Capacity is another significant challenge. To achieve sufficient throughput, high-speed 10K or 15K RPM drives are typically deployed on video servers. Unfortunately, these faster drives are only available at lower capacities, making it difficult to accommodate sufficient primary storage volume. As a result, larger and larger numbers of RAID controllers and video servers are needed as more cameras are deployed. Not only does this drive higher acquisition costs, but maintenance costs and OpEx are accelerated as well.

 

Enhancing Video Surveillance with SanDisk Flash for Primary Storage

SanDisk flash storage presents a unique opportunity to evolve and consolidate servers for video surveillance. Higher primary storage throughput and capacity results directly in the ability to deploy fewer more dense servers to support a given number of cameras. With rapidly evolving network technology and increasing available network bandwidth, video server clusters will be able to grow and scale more effectively, with higher bandwidth to individual servers aiding server consolidation efforts. Key flash storage advances promote:

  • Truly scalable video surveillance infrastructure. Unlike HDDs, flash storage offers linear density and throughput scaling for video surveillance. In fact, SanDisk has found that flash can provide five-fold throughput improvements over HDDs, without corresponding capacity constraints of 10K or 15K RPM HDDs. The dramatically improved throughput eliminates frame loss and provides the predictable QoS that is so essential for security applications, where missing information can result in significant loss. Flash can sustain high throughput with simultaneous ingress and egress of video data. With flash, random writes are served without read performance issues or media reliability issues, and mixed workloads are served at high performance.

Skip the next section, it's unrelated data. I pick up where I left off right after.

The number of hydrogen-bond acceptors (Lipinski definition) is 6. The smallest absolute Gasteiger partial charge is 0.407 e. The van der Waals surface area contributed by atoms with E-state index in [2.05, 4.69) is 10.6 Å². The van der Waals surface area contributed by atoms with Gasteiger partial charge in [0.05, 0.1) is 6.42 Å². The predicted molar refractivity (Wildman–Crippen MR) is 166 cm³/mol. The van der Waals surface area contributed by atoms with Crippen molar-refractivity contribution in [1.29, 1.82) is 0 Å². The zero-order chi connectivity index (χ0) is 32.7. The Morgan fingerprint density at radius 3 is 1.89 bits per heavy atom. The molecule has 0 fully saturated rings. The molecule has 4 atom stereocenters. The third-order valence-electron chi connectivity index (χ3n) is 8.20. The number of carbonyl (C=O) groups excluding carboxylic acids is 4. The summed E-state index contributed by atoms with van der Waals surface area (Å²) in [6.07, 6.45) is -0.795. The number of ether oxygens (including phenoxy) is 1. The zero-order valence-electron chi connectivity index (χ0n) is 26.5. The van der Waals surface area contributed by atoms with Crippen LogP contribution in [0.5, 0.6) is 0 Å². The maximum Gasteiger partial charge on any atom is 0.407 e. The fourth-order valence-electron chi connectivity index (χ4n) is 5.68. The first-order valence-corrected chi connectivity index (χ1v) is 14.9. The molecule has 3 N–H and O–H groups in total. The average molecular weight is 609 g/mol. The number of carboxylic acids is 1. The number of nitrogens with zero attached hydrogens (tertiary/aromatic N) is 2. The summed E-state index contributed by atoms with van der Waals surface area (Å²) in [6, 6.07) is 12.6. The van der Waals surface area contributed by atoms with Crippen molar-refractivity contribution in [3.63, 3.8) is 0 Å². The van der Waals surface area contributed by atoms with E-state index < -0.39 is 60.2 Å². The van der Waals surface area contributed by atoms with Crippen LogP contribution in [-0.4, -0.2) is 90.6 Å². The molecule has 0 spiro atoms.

• Reliable and resilient media. The high failure rates of HDDs make RAID recovery events highly likely. Low HDD throughput can cause RAID recovery to take days, during which the array is vulnerable to additional unprotected failures, and extremely likely to drop frames from active cameras. In contrast, SSDs are more reliable in video server settings as they are not subject to the physical wear and tear of rotating platters and moving heads. The higher throughput also allows RAID configurations based on SSDs to recover much more quickly in the event a module should fail. Higher throughput also means that recovering RAID arrays can continue to record video without frame loss.
  • Better and more immediate analytics. Edge (camera) to core (site, geography) analytics is increasingly key for security. Flash-equipped video servers can provide better results with an aggregated data pool, allowing analytics to be run directly on primary storage. The considerable throughput headroom flash provides allows video recording and analytics to coexist, without worries about causing I/O bottlenecks that can compromise recording and cause frame loss. Flash enables the ability to create a central data pool for improved analytics, and facilitates the correlation of disparate data while analyzing for global security attempts.
  • A compelling cost model. While HDDs are ultimately constrained by the physical realities of spinning platters and moving heads, SSDs ride the semiconductor technology curve—following the tenants of Moore’s Law. As a result, flash advantages will only continue to multiply over HDDs into the future, presenting an increasingly compelling cost model. Flash storage can also be deployed in a number of different architectures, from dedicated flash storage to hybrid tiered storage that utilizes flash as a front end with large-capacity HDDs as back-end archival storage for long-term retention. Hosting more cameras on each video server allows for considerable server consolidation, dramatically improving TCO over HDD-based solutions.

 

Significant Simplification and Cost Reduction Through Server Consolidation